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The Soft Machine - Bundles CD (album) cover


The Soft Machine


Canterbury Scene

4.07 | 333 ratings

From, the ultimate progressive rock music website

Dan Bobrowski
Special Collaborator
Honorary Collaborator
4 stars Soft Machine fans feel this era of the band was a let down. Mike Ratledge, the remaining original member turned the reins over to Karl Jenkins. Many felt all was lost. Too bad for those who couldn't grasp the forward looking music this disc brought to the table.

A young guitarist, fresh from his work with Ian Carr and John Hiseman, Allan Holdsworth arrived to add some fiery solos to a Keyboard/Sax based unit. His incredible speed and unusual melodic creations would bring him to the attention of Tony Williams and Jean-Luc Ponty. Allan's playing is horn-like with smooth legato runs, string skipping accuracy and shifting dynamics.

Many of the tunes are bases for Alan's exhilarating style and fresh approach. The Hazard Profile, an epic, is split into 5 parts. Due to some questionable editing, parts 3 and 4 don't quite jibe in relation to a beginings and endings, rather a break in the central part of a theme, curious. Maybe a re-mastering could play attention to the movements and edit accordingly. Part one sets the stage for introducing the audience to their new found member. Allan solos with such power and finesse. Todays aspiring guitarist would be wise to give this recording serious consideration for a showcase in study. Part two is a piano/acoustic guitar duet, very subdued and peaceful. Parts 3 and 4 give ratledge and Jenkins some room for their keyboard and sax work. Part 5 features another ripping solo from Allan.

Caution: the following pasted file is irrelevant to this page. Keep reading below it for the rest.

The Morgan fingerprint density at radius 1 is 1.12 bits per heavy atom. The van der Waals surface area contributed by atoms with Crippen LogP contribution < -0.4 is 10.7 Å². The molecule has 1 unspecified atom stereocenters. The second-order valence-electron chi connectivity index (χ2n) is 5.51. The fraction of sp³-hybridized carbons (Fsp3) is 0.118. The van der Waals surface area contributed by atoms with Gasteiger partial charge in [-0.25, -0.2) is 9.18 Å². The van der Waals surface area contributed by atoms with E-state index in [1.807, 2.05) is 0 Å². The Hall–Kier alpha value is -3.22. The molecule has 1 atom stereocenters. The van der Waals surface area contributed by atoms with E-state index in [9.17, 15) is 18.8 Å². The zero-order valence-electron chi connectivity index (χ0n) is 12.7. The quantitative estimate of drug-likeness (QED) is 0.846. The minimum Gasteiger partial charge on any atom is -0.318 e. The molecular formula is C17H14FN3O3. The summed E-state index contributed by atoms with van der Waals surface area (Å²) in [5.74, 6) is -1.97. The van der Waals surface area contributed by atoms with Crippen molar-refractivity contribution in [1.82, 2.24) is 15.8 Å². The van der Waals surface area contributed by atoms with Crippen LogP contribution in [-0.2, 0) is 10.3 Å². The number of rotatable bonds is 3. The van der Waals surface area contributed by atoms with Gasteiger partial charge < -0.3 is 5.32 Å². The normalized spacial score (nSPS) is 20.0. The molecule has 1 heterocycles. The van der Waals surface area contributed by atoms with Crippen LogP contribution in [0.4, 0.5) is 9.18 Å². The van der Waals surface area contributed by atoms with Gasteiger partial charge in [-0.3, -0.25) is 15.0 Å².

Gone Sailing is a way too short exhibition of Allan's acoustic playing. Allan gave up on acoustic guitar a few years later because of his disdain for the string noise created by the guitarist changing postions on the fret board. Too bad. His acoustic playing is beautiful and unusual.

Bundles sounds like many future Holdsworth tunes in melody and compostion. A Strong Melodic pattern followed by a bubbling repeated bass line, which Allan begins creeping along over slowly with little flashes and sparks, building and evolving. Cymbals clatter and snare snaps while kick drum propels the movement and it breaks to the Land of the Bag Snake. Electric piano comps along while Holdsworth plays some of the tasty melodic work that made his 70's sideman work so special and timeless. You get lost in the swirls and sustain. It really doesn't get any better than this. John Marshall's groove is wonderous and at time reminds me of Bruford's jazzier King Crimson work.

The Man Who Waved at Trains and Peff slow things down and are more sax/keyboard influenced. Actually one tune broken in half. Curious editing.... Peff does pick things up a little, but right when it gets interesting the track becomes Four Gongs Two Drums (Curious) continuing the Peff riffage with muted sax and ends in a John Marshall drum solo.

The final track, The Floating World, is what the title suggests, an ambient piece. Obviously Jenkins wanted to put his stamp as the leader here. If I had Allan Holdsowrth in my band, we'd have ended with a flourish not put people to sleep.

I gave this 4 stars, the Hazard Profile alone is worthy. The editing and filler pieces are shakey, but the power and glory, which is Allan's creativity and style, are an excellent addition to any collection; Prog, instrumental, Jazz, Fusion.....whatever.

Dan Bobrowski | 4/5 |


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